Increase Windows Stability

Martin Brinkmann
Dec 30, 2007
Updated • Mar 2, 2014
Software, Windows, Windows software

Xtra Windows Stability is an interesting piece of software that was mentioned in Shellcity's top 25 software of the year series. The product was especially designed to increase Windows stability by forcing important subsystems of Windows into separate processes.

The user can choose to force the following subsystems into separate processes to increase the stability of the Microsoft Windows operating system: Desktop, Explorer (Folders) and Internet Explorer.

All three or only select ones can be selected during installation and a restart is required before the changes take effect.

The big question is however if the program delivers what it promises. I fired up Process Explorer from Sysinternals and checked if there would be more than one process when I opened Windows Explorer.

A new process was indeed added which means that the software is indeed dividing important subsystems into different processes. This in turn means that a crash of Windows Explorer has a chance of only affecting part of the system and not all of it.

Many open folders or Internet Explorer windows can increase memory usage slightly which is the downside of using this tool. The software can be downloaded and run from any location that you unpack it to.

Update: The program has not been updated since 2006, which may mean that it won't work anymore on newer versions of Windows that were released after it came out.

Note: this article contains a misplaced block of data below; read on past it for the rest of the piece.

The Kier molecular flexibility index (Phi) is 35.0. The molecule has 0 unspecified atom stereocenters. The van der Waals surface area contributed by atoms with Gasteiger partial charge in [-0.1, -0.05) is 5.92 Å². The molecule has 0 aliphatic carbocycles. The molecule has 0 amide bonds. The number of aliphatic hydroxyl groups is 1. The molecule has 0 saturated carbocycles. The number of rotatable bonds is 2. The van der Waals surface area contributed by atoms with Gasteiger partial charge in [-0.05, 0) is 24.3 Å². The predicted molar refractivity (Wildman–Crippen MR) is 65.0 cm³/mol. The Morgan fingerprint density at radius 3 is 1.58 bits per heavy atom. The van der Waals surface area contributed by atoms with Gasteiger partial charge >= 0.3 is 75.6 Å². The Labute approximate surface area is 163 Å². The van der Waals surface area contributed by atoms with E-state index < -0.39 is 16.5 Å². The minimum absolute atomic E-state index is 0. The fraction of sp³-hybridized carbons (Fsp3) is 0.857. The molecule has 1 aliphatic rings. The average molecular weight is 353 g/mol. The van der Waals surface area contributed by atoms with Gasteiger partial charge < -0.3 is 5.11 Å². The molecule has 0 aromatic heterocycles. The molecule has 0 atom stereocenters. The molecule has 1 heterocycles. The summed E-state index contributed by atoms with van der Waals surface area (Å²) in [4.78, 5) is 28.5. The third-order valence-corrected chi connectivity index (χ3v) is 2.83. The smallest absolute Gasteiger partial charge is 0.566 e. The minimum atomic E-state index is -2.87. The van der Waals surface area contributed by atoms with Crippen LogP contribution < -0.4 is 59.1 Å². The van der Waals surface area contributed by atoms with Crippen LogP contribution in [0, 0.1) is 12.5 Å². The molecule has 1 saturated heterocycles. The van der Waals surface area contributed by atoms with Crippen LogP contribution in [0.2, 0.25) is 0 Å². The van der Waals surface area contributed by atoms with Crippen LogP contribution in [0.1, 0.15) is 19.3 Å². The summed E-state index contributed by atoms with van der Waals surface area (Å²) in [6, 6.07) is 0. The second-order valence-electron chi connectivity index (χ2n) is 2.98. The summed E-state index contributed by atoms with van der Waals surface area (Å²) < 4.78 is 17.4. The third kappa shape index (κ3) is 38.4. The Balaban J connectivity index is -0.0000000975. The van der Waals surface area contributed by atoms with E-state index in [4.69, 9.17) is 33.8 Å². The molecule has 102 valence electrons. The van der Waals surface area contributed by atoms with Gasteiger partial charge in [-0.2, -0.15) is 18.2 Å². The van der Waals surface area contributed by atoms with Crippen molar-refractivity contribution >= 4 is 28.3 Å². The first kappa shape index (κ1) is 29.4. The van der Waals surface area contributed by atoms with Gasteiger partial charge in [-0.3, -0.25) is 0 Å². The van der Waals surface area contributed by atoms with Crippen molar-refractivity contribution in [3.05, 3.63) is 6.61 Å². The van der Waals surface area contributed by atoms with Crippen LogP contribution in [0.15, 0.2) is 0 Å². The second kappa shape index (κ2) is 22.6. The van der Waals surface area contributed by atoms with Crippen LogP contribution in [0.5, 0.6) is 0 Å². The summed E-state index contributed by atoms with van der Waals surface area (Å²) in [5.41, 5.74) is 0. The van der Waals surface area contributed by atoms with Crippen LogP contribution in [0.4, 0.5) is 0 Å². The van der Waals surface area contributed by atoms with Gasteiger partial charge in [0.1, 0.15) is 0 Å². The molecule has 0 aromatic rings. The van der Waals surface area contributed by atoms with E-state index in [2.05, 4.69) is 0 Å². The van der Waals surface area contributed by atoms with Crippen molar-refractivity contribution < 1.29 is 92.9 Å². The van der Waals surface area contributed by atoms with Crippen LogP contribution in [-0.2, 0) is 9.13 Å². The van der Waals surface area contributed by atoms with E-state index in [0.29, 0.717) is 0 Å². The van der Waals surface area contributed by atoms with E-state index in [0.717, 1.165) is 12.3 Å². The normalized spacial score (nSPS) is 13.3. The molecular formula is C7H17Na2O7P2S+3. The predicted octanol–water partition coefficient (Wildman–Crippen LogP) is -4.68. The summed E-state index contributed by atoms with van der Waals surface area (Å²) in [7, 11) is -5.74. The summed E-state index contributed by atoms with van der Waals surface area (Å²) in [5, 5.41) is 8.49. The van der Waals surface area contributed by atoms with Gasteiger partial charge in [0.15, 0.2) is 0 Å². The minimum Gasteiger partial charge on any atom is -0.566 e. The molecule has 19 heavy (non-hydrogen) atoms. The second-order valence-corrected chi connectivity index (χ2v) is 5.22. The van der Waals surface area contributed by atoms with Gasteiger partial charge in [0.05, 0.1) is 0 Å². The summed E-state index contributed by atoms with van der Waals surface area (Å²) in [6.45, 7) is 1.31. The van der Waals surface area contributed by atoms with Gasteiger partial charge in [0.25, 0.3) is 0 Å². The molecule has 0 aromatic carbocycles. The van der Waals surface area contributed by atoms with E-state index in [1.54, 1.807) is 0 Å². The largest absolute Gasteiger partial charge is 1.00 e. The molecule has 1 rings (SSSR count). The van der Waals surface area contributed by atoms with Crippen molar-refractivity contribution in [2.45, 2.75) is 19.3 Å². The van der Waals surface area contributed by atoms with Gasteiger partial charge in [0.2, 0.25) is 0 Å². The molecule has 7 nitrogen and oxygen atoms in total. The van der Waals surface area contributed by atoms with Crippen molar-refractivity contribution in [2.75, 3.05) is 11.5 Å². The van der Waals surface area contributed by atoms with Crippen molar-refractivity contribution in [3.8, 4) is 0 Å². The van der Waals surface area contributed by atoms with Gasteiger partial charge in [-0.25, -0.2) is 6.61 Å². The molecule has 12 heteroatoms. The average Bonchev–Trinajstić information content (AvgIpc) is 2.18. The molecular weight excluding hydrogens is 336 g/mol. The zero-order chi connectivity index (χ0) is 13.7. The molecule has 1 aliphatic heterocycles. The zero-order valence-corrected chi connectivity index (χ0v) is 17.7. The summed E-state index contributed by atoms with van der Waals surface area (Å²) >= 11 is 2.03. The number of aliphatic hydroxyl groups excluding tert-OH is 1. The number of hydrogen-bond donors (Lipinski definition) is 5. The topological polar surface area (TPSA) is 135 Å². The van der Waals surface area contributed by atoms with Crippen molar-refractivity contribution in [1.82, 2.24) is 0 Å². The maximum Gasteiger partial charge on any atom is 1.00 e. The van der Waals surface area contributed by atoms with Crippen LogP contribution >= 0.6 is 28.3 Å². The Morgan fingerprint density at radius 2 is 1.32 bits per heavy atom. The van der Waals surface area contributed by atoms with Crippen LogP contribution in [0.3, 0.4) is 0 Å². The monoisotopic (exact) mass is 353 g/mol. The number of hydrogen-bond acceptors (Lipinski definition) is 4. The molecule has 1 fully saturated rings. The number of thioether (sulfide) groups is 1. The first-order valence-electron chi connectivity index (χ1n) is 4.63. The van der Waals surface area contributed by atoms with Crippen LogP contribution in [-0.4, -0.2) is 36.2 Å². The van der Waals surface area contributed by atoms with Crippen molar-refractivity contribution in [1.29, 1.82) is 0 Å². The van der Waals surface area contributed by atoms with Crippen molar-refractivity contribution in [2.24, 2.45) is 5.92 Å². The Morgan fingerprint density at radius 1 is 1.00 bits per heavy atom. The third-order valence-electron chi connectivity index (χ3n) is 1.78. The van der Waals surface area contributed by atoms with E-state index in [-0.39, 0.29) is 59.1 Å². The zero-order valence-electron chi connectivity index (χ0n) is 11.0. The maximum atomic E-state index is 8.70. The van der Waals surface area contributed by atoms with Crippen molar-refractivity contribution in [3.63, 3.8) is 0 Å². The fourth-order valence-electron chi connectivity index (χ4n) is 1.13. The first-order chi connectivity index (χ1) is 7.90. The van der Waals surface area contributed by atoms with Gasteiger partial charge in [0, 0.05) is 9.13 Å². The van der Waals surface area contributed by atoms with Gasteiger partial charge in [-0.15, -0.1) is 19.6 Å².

You can make some of the modifications in the Windows Registry directly, without running this program. That however works only if you are running Windows XP or newer versions of the operating system.

  1. Use Windows-R to open the run box on your system.
  2. Type regedit.exe and hit enter.
  3. Browse to the folder HKEY_CURRENT_USER\Software\Microsoft\Windows\CurrentVersion\Explorer
  4. Right-click on Explorer and select New > Dword (32-bit) Value.
  5. Name it DesktopProcess.
  6. Double-click it and set its value to 1.

If you are running Windows Vista or newer, you do not have to do that anymore. Instead, do the following:

  1. Open Windows Explorer.
  2. Select Organize > Folder and Search options.
  3. If that cannot be located, tap on the Alt-key on your keyboard, and select Tools > Folder Options.
  4. Change to the View tab.
  5. Locate "launch folder windows in a separate process" and tick the box next to it.
  6. Click ok to save the change.

Tutorials & Tips

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  1. Martin said on March 12, 2023 at 3:05 pm

    An even quicker way to open Task Manager is by pressing Ctrl+Shift+Esc.

  2. archie bald said on March 12, 2023 at 4:32 pm

    Win+Pause used to be the goto shortcut for me since… W95… Ms recently hijacked it and you now get Sysinfo. Device manager is still accessible this way: the second to last link at the bottom.

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